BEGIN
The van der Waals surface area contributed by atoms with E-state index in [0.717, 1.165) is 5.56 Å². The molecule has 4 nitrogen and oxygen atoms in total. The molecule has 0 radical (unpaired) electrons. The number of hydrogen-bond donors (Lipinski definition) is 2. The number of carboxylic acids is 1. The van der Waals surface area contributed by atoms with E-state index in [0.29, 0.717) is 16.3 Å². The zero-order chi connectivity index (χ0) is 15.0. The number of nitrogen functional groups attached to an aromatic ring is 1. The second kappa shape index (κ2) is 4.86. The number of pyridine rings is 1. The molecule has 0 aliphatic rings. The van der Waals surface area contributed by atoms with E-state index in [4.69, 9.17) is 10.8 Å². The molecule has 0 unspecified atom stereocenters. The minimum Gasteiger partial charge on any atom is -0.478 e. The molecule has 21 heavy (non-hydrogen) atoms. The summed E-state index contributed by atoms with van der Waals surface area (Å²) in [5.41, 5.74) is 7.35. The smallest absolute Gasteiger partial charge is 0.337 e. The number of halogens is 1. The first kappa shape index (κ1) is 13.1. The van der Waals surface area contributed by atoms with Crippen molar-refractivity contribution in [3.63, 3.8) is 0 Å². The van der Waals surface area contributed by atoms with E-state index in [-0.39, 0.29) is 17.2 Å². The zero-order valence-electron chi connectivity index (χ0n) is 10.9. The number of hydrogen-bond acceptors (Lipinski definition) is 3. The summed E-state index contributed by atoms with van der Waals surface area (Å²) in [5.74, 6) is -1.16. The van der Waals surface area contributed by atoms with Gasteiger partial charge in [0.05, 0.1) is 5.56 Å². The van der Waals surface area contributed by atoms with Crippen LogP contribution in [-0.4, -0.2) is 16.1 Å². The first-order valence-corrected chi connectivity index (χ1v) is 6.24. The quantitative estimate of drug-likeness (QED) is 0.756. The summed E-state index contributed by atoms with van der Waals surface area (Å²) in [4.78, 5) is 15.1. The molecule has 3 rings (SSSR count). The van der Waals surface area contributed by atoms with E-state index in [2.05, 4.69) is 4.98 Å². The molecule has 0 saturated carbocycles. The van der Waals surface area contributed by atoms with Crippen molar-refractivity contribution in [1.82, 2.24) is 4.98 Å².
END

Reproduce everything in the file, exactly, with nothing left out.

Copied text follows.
The van der Waals surface area contributed by atoms with E-state index in [0.717, 1.165) is 5.56 Å². The molecule has 4 nitrogen and oxygen atoms in total. The molecule has 0 radical (unpaired) electrons. The number of hydrogen-bond donors (Lipinski definition) is 2. The number of carboxylic acids is 1. The van der Waals surface area contributed by atoms with E-state index in [0.29, 0.717) is 16.3 Å². The zero-order chi connectivity index (χ0) is 15.0. The number of nitrogen functional groups attached to an aromatic ring is 1. The second kappa shape index (κ2) is 4.86. The number of pyridine rings is 1. The molecule has 0 aliphatic rings. The van der Waals surface area contributed by atoms with E-state index in [4.69, 9.17) is 10.8 Å². The molecule has 0 unspecified atom stereocenters. The minimum Gasteiger partial charge on any atom is -0.478 e. The molecule has 21 heavy (non-hydrogen) atoms. The summed E-state index contributed by atoms with van der Waals surface area (Å²) in [5.41, 5.74) is 7.35. The smallest absolute Gasteiger partial charge is 0.337 e. The number of halogens is 1. The first kappa shape index (κ1) is 13.1. The van der Waals surface area contributed by atoms with Crippen molar-refractivity contribution in [3.63, 3.8) is 0 Å². The van der Waals surface area contributed by atoms with E-state index in [-0.39, 0.29) is 17.2 Å². The zero-order valence-electron chi connectivity index (χ0n) is 10.9. The number of hydrogen-bond acceptors (Lipinski definition) is 3. The summed E-state index contributed by atoms with van der Waals surface area (Å²) in [5.74, 6) is -1.16. The van der Waals surface area contributed by atoms with Gasteiger partial charge in [0.05, 0.1) is 5.56 Å². The van der Waals surface area contributed by atoms with Crippen LogP contribution in [-0.4, -0.2) is 16.1 Å². The first-order valence-corrected chi connectivity index (χ1v) is 6.24. The quantitative estimate of drug-likeness (QED) is 0.756. The summed E-state index contributed by atoms with van der Waals surface area (Å²) in [4.78, 5) is 15.1. The molecule has 3 rings (SSSR count). The van der Waals surface area contributed by atoms with E-state index in [2.05, 4.69) is 4.98 Å². The molecule has 0 saturated carbocycles. The van der Waals surface area contributed by atoms with Crippen molar-refractivity contribution in [1.82, 2.24) is 4.98 Å².